By Janet K. Keeler

Springtime is playtime in Florida, with days and nights chock-full of things to do.

Visitors and locals alike wish for more hours in the day to squeeze in the many events, including the Epcot International Flower & Garden Festival in Orlando, and the annual Arcadia All-Florida Championship Rodeo that brings the nation’s best ropers and riders to the center of the state, now in a brand-new facility. The Florida strawberry gets its due at the annual Strawberry Festival in Plant City.

Music, food and all sorts of fun celebrate the best of the Sunshine State from the Florida Keys to Southern-tinged Northwest Florida to the bright lights and big cities of Miami, Orlando, Jacksonville and Tampa. Seafood extravaganzas like the Fort Myers Beach Shrimp Parade & Festival and Original Marathon Seafood Festival feature the delicious bounty of Florida waters.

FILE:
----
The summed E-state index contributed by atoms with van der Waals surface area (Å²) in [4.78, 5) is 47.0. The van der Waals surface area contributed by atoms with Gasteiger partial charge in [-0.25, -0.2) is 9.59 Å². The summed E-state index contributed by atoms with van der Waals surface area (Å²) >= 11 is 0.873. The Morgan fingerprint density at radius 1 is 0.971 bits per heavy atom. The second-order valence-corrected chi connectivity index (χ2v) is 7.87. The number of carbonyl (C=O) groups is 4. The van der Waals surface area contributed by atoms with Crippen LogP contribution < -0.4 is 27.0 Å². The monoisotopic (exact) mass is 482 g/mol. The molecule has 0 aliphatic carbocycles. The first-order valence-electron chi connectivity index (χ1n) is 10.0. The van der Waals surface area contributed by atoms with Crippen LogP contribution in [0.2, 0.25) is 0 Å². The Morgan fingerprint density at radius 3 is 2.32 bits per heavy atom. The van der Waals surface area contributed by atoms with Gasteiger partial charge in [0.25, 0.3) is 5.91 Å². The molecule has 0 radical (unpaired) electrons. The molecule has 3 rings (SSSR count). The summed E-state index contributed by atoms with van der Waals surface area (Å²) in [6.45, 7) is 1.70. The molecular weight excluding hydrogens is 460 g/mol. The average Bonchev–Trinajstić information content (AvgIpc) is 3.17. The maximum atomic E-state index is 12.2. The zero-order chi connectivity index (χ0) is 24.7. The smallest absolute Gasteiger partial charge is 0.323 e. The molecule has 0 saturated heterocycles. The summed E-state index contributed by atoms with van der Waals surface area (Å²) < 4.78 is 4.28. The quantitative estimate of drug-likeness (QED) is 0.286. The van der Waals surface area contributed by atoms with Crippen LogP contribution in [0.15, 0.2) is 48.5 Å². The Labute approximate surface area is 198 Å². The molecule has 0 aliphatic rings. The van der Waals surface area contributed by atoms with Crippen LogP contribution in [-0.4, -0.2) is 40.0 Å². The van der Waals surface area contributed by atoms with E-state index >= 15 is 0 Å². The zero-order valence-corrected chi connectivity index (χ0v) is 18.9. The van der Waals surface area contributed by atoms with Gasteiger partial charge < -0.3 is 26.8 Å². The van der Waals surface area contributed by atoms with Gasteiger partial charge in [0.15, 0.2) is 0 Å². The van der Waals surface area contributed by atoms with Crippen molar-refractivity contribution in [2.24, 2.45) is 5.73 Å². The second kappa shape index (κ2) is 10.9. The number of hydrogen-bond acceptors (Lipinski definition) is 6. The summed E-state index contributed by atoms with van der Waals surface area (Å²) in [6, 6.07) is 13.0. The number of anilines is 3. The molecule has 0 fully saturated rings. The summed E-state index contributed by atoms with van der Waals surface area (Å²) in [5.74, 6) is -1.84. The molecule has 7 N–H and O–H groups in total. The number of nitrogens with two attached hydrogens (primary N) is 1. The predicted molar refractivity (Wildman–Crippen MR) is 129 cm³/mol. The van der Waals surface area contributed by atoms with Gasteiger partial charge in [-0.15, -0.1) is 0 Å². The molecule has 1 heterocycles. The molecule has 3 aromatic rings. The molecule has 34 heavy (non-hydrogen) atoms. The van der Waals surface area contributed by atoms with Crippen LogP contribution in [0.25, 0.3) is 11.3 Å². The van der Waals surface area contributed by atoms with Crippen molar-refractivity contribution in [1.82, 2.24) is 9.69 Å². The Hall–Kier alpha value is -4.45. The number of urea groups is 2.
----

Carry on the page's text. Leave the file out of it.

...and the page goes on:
Need more? Be the early bird at the annual Sopchoppy Worm Gruntin’ Festival that is all about the common earthworm. The small town in the Apalachicola National Forest comes alive with music, art and food for this unique celebration.

Here are more springtime favorites sure to make a trip to Florida or a weekend getaway memorable.


Swamp Thing, You Make Our Hearts Sing

Weeki Wachee in Hernando County has long been famous for its mermaid shows, but the annual Swamp Fest celebrates another mythical underwater creature. The moss-covered, slimy one. And if competing in the “swamp monster contest” isn’t your thing, then getting a taste of local delicacies like fried alligator and black-eye peas likely is. Entertainment, food and small-town fun will all be part of the annual Swamp Fest, now held at Weeki Wachee Springs State Park because it’s just gotten so darn popular.